Grand Old Flag

An Interview with Tim Marshall

Another example: Macedonia and Greece. Macedonia has had a referendum, its parliament has agreed to change their name to the Northern Republic of Macedonia because the northern part of Greece is called Macedonia and there's been a row over it. And again, on their maps, it's very important what they're called.

This has always been the case. And the basis of it is geography, obviously: here's this river, here's this sea, here's this desert. These themselves forged the cultures of peoples living within them. The British are framed by the sea. And so what we call things and what we say are things on maps are part and parcel of that physical process.

Another example, which has cooled down a lot: the Falklands. The Argentines call them something else: Las Malvinas. And on their maps, it's shown as that. If you produce a map in Argentina in which you call Las Malvinas the Falkland Islands, it's a criminal offense.

OR: Your third book deals with another facet of national life: walls. How has the idea of the walled border come to influence our thinking both about culture and about politics?

Marshall: Flags are about identity; identity flows from geography. Walls, again, are absolutely tied up with all this.

We've built walls ever since we stopped being hunter/gatherers. Because the moment you stop being a hunter/gatherer — and we began to stop about 12,000 years ago — you have a fixed spot, something that you hold precious. Whether it's other people around you or all your livestock or your crop that year. Life being what it is, you're not sure that somebody else from the next valley might not covet those goods. On that thought we started building walls. And we've never stopped.

The walls of Constantinople stood for 1,000 years before they were breached; others were less successful. They signify “us and them.” I'm not a big fan of them, but I don't expect them to go away any time soon. 65 countries now fence or wall themselves off — a third of all the nation-states in the world. Of all the walls and border fences built since the Second World War, more than half of them have been built this century. We remain divided.

Technology and the internet have allowed us to communicate; trade routes are better than they've ever been. Yet the nation-state and people's sense of identity appear as strong as ever. And up come the walls. The most famous in the world is the Israeli/Palestine one. But the Indians have fenced off the entirety of Bangladesh, all two-and-a-half-thousand miles of it, because of the movement of peoples. Turkey has just finished a 700-mile concrete wall with Syria. Kenya has just fenced off Somalia this year.

Europe, this great continent where we are all so open, has got fence after fence after fence. Greece and Turkey, Bulgaria and Turkey, Macedonia and Serbia, Serbia and Hungary, Austria and Slovenia.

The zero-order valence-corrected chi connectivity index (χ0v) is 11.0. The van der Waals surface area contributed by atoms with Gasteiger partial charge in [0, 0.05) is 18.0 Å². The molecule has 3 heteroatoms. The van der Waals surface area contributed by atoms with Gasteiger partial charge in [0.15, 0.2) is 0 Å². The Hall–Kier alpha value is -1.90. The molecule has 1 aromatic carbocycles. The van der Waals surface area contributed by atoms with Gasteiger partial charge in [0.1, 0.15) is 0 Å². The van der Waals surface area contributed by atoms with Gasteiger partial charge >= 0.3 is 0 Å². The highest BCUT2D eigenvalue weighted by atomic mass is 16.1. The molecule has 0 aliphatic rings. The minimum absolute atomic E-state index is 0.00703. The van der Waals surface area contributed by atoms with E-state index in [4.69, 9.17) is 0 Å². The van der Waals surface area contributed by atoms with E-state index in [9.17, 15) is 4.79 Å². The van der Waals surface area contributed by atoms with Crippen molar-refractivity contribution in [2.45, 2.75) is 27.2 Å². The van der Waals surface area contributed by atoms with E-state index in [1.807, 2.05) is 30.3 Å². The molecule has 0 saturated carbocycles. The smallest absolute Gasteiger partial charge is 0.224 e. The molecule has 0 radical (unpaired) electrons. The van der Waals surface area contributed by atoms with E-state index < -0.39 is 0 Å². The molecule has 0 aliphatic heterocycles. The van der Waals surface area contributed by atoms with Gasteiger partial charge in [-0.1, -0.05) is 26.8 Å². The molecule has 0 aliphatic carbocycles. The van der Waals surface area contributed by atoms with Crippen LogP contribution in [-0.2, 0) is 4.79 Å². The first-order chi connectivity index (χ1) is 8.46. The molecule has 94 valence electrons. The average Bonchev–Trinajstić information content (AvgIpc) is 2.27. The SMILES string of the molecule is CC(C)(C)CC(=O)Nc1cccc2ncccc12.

OR: Do you see the politics around walls changing?

Marshall:  I don't think this is going to change because I don't think mass movement of peoples has peaked yet. Why would it? If you accept current models of climate change, then a third of Bangladesh will be underwater within 20 years. That affects tens of millions of people. Where are they going to move? If you accept the projections about Africa — there are currently 1.2 billion Africans; by 2060, there will be 2.2 billion — I'm not sure that Africa has the capacity to employ all those people. I suspect many of them will move north.

At the very time when this mass movement of peoples seems set to continue and climate change appears to be advancing, so does automation. Again, I'm only going by what the experts say. But the experts tell me that about 50 percent of jobs will fall to automation within two or three decades. So if that's the case and we have tens of millions of people on the move seeking work and yet the jobs are drying up, I don't see why you would project stability. I don't see why you would project total confidence in liberal democracy.

I think it's going to be extraordinarily bumpy in five to 10 years. I think if we can get the politics right and if we can have the proper political conversations that are required and if we can somehow slow down climate change and invest in places where people think they need to move from, then we can come out of the other end of this bumpy period and continue what has been a 200-year journey towards where we are now. I'm a big fan of Steven Pinker's Enlightenment Now. I do think that our systems have brought people out of poverty and educated them all over the world and I think we can continue on that trajectory. But it's going to be very rocky for a few years.